And to her parents, she is a gift from God – a gift for whom they waited a long time.

Jada and Allen Kirtley, members of First Baptist Church, Dumas, tried to have children for a decade before Jada Kirtley underwent a medically necessary procedure that made it impossible for her to bear children.

It might have seemed like the end of a dream. But Jada Kirtley, who serves as assistant director for First Baptist Church’s daycare center, knew God could make her a mother if it was His will.

“We’d been praying for a child before this, and so I finally just said, ‘Well, God, it’s in Your hands like it always has been,’” Jada Kirtley recalled. “And I said, ‘If I’m meant to be a mother, You will make it happen in Your own timing.”

A couple  of months after her medical procedure, Jada Kirtley’s cousin told her of a woman who was pregnant and planned to place her child for adoption. The Kirtleys met with the family; then they waited to hear if they would be chosen as the adoptive parents.

Allen Kirtley said his wife was nervous that they would not be chosen.

“So she and I got in the floor in our living room, held hands and I prayed for our God to give us (this) baby and let us be this baby’s mom and dad,” Allen Kirtley said. “I can tell you that when we got up, God told me she was ours and I would not believe anything else but what God had told me.”

A few days later, they received the news that they had been chosen as the adoptive parents, and a few weeks after that, Haylee was born.

Haylee Kirtley“I was in the delivery room when she was born,” Jada Kirtley said. “And so I got to hold her first. … The nurse put a warm blanket over me and placed her in my arms and said, ‘Here.’ And so I carried her out of the operating room to the nursery.”
Allen Kirtley recalled looking at her in the hospital.

“I can tell you right then and there I knew how much God loves me because that one instant I was in love with that little girl more than anything and to think GOD loves me more than I could love anything,” he said.

Jada Kirtley said the adoption of Haylee brought her story full circle. Jada Kirtley, herself, was adopted. In fact, it was her aunt – the mother of the cousin who helped the Kirtleys find Haylee – who helped Jada Kirtley’s own parents adopt her.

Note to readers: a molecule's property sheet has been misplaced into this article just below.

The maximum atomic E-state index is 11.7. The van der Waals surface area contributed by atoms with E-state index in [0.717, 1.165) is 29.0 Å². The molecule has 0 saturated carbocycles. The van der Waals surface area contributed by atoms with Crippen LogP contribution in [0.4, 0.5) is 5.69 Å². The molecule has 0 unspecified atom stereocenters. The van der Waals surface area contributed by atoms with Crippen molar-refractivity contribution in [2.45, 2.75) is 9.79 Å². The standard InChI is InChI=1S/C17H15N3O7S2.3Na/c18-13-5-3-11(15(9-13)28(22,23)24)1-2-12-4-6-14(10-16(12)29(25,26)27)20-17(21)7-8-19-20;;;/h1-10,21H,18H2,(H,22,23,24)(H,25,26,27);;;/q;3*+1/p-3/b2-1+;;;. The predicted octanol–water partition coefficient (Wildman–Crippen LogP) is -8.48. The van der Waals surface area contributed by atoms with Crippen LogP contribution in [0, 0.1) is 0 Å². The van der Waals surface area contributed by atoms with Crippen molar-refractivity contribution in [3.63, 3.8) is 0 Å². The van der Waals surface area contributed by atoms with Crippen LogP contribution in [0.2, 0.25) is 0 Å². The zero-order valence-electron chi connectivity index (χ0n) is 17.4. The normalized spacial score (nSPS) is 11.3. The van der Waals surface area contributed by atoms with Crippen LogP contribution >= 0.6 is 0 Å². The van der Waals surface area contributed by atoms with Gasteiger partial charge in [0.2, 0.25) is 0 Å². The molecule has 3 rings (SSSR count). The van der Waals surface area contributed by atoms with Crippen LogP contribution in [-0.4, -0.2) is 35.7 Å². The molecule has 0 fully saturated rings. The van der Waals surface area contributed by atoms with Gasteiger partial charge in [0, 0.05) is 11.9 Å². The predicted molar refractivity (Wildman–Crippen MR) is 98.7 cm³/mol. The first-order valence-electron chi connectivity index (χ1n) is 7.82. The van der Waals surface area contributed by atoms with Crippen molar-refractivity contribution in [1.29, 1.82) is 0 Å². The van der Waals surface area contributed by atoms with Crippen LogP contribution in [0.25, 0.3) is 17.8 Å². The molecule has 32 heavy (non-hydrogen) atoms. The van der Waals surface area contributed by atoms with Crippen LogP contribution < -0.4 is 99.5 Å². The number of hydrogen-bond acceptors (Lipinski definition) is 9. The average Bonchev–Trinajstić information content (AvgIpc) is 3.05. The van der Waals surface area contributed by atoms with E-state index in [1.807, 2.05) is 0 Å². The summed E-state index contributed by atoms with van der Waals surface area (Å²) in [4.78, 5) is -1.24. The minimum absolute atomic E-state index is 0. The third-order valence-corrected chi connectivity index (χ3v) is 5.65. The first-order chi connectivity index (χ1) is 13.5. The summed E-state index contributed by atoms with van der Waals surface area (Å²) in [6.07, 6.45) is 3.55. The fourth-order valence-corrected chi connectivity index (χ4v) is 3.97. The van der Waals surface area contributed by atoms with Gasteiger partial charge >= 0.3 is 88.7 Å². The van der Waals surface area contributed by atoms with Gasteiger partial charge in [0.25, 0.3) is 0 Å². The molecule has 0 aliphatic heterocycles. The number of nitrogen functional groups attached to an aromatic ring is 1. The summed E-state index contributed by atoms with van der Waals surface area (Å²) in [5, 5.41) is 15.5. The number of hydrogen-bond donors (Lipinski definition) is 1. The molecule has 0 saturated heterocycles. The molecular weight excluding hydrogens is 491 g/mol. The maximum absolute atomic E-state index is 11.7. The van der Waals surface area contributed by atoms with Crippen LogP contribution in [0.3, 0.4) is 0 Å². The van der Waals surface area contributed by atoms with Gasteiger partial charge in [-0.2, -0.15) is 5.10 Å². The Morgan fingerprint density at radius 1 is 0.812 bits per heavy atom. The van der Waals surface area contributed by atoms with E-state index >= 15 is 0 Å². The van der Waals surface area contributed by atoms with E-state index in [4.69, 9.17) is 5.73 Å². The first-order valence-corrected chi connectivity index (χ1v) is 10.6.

“Adoption to me is the most wonderful thing in the world … because these ladies could have chosen abortion over adoption, and you know there are so many … women who can’t have children of their own,” Jada said. “And that whole adoption process was just wonderful.”

Contact Jessica Vanderpool at


Thanksgiving Offering benefits Children’s Home

Stella Prather

HARRISON – Sixteen-year-old Carson* admits his life was headed in the wrong direction before he arrived at the Arkansas Baptist Boys Ranch earlier this year.

“I was doing things that I should not have been doing, ... and my life was not very good,” said Carson, one of 32 residents of the Harrison ranch, a ministry of the Arkansas Baptist Children’s Homes and Family Ministries (ABCHomes).

Carson came to the ranch from a dysfunctional and abusive home life. At the time, he was also failing in school and hanging out with a “bad crowd.” 

But thanks to the ministry at the ABCHomes’ organization, which is committed to helping change lives of children and teens in crisis, Carson now is doing very well in school and has made lots of new friends. He beams when he talks about how his life has been transformed.

“Not too many people ... like me get a second chance,” shared Carson, adding, “The ranch has provided that for me. I am very thankful.”

Providing a loving home for hurting and needy children like Carson is the goal of ABCHomes, which raises much of its support through an annual Thanksgiving Offering, traditionally observed by Arkansas Baptist churches since 1908. The theme of the 2104 offering is Together, We are Changing Lives.

“The Thanksgiving Offering is our largest annual promotion for both our churches and our individual donors,” said David Perry, ABCHomes executive director. “Together, Arkansas Baptists and our ministry have been changing lives on the same 80 acres in Monticello where we had our beginning in 1894. Lives continue to be changed at the Arkansas Baptist Home for Children on a daily, sometimes hourly basis.”

This year, an anonymous donor, in memory of James Evans, will match individual funds given to the Thanksgiving Offering. 

“For every $1, up to $50,000, a matching gift will be given to ABCHomes,” said Perry. “This is an opportunity to help children through the matching gift.”

Offering promotional packets to help churches promote the offering were mailed to pastors in October. These resources include posters, bookmarks, a promotional video, offering envelopes and speaker request forms. Downloadable resources, including three versions of the offering video, can be found at

For more information, contact Stella Prather at or call 501-376-4791, ext. 5168. Visit

Stella Prather is the director of communications for ABCHomes.
*Name withheld for


Harrison teenager achieves dream, ministers through love of music

Jessica Vanderpool
Arkansas Baptist News

HARRISON – “Ladies and gentlemen.”

My heart is racing.

“At this time we ask that you please rise and remove your caps.”

I cannot believe what’s about to happen.

“Please direct your attention to the field as we honor the United States of America and pay tribute to our